Investor Facts: What Is Tactical Asset Allocation?

Posted on July 11, 2018 at 9:28 AM PDT by

A tactical asset allocation is an investment strategy based on making timely changes in the amount, size and holding periods of a variety of securities.

Most investors hold more than one type of security or investment type. On occasion, they might increase or decrease their positions in each.

Tactical asset allocation as an investment strategy means making a concerted effort to do so effectively with an eye toward increasing return while not increasing risk.

Tactical asset allocation has become somewhat of a buzz phrase in the financial planning industry and it can mean a few different things.

Some firms and investment companies refer to tactical asset allocation as a method of putting a client’s money into an initially diversified bucket that is based on a risk-tolerance questionnaire the client completes or based on the results of a financial plan.

As your age or risk tolerance changes over time the firm will tactically (as they call it) change the allocation in your portfolio to ensure the investments continue to make sense for you.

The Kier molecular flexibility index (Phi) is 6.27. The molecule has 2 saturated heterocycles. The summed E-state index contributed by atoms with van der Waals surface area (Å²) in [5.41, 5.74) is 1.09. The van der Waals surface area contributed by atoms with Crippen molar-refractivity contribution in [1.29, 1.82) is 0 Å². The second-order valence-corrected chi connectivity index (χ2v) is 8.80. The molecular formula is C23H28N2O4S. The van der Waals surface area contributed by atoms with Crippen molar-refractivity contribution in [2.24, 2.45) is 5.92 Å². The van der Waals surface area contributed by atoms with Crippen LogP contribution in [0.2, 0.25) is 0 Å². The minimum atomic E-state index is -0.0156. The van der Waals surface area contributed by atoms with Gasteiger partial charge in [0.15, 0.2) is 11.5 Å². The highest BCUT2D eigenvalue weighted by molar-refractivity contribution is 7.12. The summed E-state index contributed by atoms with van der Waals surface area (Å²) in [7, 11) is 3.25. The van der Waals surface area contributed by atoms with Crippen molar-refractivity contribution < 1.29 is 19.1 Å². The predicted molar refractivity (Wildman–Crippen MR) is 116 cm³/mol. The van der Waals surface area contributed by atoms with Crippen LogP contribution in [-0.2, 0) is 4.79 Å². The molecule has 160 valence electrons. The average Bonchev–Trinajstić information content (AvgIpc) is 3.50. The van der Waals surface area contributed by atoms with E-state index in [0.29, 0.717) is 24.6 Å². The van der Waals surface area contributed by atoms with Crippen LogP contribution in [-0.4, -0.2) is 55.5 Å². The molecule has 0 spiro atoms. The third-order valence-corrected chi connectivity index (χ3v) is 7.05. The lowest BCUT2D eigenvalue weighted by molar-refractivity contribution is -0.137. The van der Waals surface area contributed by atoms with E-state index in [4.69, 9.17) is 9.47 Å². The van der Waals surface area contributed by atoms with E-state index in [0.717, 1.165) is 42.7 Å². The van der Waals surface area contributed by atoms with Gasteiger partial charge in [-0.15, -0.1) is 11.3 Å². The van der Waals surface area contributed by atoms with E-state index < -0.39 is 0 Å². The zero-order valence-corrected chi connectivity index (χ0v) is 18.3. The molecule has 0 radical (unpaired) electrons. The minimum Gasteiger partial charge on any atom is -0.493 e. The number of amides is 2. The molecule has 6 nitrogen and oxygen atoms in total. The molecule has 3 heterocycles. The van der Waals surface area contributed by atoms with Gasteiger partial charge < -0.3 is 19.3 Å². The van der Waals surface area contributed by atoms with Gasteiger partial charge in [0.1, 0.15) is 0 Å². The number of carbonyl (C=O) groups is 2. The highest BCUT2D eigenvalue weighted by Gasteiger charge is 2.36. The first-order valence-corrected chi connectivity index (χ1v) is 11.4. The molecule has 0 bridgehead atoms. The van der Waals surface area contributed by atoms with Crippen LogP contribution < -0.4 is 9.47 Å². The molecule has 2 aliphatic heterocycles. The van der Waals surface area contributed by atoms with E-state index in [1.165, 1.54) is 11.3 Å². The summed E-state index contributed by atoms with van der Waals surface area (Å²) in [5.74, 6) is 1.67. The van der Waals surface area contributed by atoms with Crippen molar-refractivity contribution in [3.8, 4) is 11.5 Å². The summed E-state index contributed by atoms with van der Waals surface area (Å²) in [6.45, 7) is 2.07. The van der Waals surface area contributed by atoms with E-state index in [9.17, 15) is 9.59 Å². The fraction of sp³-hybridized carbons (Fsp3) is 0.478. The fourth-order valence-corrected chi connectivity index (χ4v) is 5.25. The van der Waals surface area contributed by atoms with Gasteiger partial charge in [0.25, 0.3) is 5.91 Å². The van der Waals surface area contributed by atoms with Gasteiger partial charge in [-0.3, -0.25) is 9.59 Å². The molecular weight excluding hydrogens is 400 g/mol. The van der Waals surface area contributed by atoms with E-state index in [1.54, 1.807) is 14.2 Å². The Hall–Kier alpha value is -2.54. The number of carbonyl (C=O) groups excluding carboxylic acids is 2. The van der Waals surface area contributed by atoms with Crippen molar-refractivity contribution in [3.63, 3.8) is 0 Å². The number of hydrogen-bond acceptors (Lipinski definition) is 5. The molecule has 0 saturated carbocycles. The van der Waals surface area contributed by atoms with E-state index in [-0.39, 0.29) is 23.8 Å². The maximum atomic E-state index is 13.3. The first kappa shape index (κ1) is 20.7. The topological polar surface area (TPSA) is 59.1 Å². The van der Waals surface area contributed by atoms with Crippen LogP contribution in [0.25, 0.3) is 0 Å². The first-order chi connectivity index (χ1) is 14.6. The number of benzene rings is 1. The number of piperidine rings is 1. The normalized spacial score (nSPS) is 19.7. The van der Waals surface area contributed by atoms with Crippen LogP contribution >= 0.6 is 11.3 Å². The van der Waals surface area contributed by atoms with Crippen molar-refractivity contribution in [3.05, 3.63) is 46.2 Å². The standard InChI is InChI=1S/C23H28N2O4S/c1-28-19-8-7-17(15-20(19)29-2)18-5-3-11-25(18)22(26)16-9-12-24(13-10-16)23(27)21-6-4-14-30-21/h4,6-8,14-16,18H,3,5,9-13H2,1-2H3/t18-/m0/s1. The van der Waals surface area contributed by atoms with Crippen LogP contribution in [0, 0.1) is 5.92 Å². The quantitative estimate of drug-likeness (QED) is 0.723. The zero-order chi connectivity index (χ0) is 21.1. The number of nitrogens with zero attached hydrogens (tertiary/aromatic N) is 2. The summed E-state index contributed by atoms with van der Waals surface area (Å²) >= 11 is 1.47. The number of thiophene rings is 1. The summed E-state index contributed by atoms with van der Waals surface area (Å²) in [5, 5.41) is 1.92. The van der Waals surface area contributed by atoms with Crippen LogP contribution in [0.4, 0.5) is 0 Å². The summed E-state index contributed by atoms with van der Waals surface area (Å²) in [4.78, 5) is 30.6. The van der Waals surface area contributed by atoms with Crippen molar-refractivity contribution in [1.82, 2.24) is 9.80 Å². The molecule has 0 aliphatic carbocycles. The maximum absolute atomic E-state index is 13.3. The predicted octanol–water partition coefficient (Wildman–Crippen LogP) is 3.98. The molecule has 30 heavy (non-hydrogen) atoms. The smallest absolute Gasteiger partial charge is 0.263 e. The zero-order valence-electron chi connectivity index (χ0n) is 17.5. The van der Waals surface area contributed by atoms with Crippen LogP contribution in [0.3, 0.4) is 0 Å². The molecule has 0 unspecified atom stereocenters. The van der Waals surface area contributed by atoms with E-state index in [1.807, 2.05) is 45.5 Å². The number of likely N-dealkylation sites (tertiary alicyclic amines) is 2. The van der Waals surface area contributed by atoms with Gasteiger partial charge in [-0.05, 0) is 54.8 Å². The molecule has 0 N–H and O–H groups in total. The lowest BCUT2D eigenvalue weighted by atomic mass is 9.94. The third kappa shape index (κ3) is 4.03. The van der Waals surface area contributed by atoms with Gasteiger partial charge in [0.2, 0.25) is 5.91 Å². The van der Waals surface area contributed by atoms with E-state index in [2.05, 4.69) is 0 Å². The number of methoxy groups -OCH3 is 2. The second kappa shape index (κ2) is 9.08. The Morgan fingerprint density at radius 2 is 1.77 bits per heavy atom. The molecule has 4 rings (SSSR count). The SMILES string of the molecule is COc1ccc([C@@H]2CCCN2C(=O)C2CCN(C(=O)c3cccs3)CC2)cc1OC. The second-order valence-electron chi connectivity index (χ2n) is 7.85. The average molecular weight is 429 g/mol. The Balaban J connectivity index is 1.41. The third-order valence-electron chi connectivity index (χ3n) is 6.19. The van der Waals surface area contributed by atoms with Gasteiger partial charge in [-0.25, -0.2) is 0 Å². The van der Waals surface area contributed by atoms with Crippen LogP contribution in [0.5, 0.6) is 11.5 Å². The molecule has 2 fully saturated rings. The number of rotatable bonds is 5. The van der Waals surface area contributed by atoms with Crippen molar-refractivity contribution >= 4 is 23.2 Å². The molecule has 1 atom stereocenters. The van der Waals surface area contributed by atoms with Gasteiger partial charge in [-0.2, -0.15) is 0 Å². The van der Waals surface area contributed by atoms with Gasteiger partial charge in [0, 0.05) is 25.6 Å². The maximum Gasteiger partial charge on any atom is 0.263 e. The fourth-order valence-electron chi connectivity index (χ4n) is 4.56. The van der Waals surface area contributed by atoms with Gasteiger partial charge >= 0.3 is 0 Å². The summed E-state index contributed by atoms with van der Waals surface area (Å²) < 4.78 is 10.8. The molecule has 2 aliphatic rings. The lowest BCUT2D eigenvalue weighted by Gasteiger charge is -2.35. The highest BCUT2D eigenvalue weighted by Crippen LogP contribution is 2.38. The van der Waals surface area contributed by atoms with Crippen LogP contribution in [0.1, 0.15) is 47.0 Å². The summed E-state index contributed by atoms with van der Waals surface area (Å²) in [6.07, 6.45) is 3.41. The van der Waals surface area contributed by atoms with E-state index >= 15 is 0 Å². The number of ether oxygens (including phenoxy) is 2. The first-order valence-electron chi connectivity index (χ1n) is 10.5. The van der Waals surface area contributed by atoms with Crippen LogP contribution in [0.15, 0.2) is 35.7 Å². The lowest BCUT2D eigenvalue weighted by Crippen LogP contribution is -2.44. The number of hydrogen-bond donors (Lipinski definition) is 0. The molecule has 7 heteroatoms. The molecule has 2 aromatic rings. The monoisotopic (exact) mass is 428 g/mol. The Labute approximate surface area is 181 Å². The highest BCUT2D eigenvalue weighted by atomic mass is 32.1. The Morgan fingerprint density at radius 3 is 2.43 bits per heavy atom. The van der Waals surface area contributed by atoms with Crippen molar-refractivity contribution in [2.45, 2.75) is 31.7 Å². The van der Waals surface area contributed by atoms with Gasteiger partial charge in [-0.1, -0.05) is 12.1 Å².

Trend following

Other companies consider automatic rebalancing or “auto rebalancing” — that is, programatically selling certain asset classes in order to buy others in the same portfolio — as one of the features of their tactical asset allocation strategy.

Finally, some investment advisory firms use technical analysis, including trend-following and relative strength (among other strategies) to change the makeup of a client’s portfolio over time based on market and economic conditions.

Rather than simply changing your portfolio based on risk or age, your allocation in this final approach is changed based on which investments are in or out of favor, which investments have momentum, and which investments should be completely avoided.

As such, these investment changes are a form of tactical asset allocation.

In summary, “tactical” can mean any change to your investments in anticipation of change in the economy, the investments themselves or one’s own financial goals.

The point is to get ahead of coming changes by preparing your investments before events overtake you and force decisions that might not be advantageous if taken under duress.

MarketRiders, Inc. is a registered investment adviser.  Information presented is for educational purposes only and does not intend to make an offer or solicitation for the sale or purchase of any specific securities, investments, or investment strategies.  Investments involve risk and, unless otherwise stated, are not guaranteed. Be sure to first consult with a qualified financial adviser and/or tax professional before implementing any strategy discussed herein. Past performance is not indicative of future performance.